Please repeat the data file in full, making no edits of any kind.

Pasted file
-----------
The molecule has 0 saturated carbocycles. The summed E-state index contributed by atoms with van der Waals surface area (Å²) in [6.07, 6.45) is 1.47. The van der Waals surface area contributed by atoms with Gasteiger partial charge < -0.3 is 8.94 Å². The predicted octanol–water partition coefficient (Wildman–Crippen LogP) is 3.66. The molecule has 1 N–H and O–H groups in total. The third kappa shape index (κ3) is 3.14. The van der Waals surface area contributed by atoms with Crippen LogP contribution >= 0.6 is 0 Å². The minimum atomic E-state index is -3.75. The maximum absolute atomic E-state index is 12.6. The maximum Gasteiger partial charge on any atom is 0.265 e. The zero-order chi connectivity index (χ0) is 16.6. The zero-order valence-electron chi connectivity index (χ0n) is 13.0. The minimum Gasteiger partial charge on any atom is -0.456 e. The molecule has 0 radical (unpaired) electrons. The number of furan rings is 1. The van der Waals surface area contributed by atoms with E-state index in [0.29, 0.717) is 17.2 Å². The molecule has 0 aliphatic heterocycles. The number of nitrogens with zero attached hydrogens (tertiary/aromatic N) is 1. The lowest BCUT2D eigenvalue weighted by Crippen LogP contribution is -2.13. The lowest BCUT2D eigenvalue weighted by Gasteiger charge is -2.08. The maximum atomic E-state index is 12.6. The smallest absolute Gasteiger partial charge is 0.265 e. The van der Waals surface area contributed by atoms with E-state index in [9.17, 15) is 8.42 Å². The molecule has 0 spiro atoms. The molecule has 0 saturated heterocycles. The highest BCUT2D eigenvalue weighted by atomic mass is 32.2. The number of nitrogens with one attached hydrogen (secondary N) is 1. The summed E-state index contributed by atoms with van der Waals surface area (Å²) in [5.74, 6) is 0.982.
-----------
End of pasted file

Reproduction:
The molecule has 0 saturated carbocycles. The summed E-state index contributed by atoms with van der Waals surface area (Å²) in [6.07, 6.45) is 1.47. The van der Waals surface area contributed by atoms with Gasteiger partial charge < -0.3 is 8.94 Å². The predicted octanol–water partition coefficient (Wildman–Crippen LogP) is 3.66. The molecule has 1 N–H and O–H groups in total. The third kappa shape index (κ3) is 3.14. The van der Waals surface area contributed by atoms with Crippen LogP contribution >= 0.6 is 0 Å². The minimum atomic E-state index is -3.75. The maximum absolute atomic E-state index is 12.6. The maximum Gasteiger partial charge on any atom is 0.265 e. The zero-order chi connectivity index (χ0) is 16.6. The zero-order valence-electron chi connectivity index (χ0n) is 13.0. The minimum Gasteiger partial charge on any atom is -0.456 e. The molecule has 0 radical (unpaired) electrons. The number of furan rings is 1. The van der Waals surface area contributed by atoms with E-state index in [0.29, 0.717) is 17.2 Å². The molecule has 0 aliphatic heterocycles. The number of nitrogens with zero attached hydrogens (tertiary/aromatic N) is 1. The lowest BCUT2D eigenvalue weighted by Crippen LogP contribution is -2.13. The lowest BCUT2D eigenvalue weighted by Gasteiger charge is -2.08. The maximum atomic E-state index is 12.6. The smallest absolute Gasteiger partial charge is 0.265 e. The van der Waals surface area contributed by atoms with E-state index in [9.17, 15) is 8.42 Å². The molecule has 0 spiro atoms. The molecule has 0 saturated heterocycles. The highest BCUT2D eigenvalue weighted by atomic mass is 32.2. The number of nitrogens with one attached hydrogen (secondary N) is 1. The summed E-state index contributed by atoms with van der Waals surface area (Å²) in [5.74, 6) is 0.982.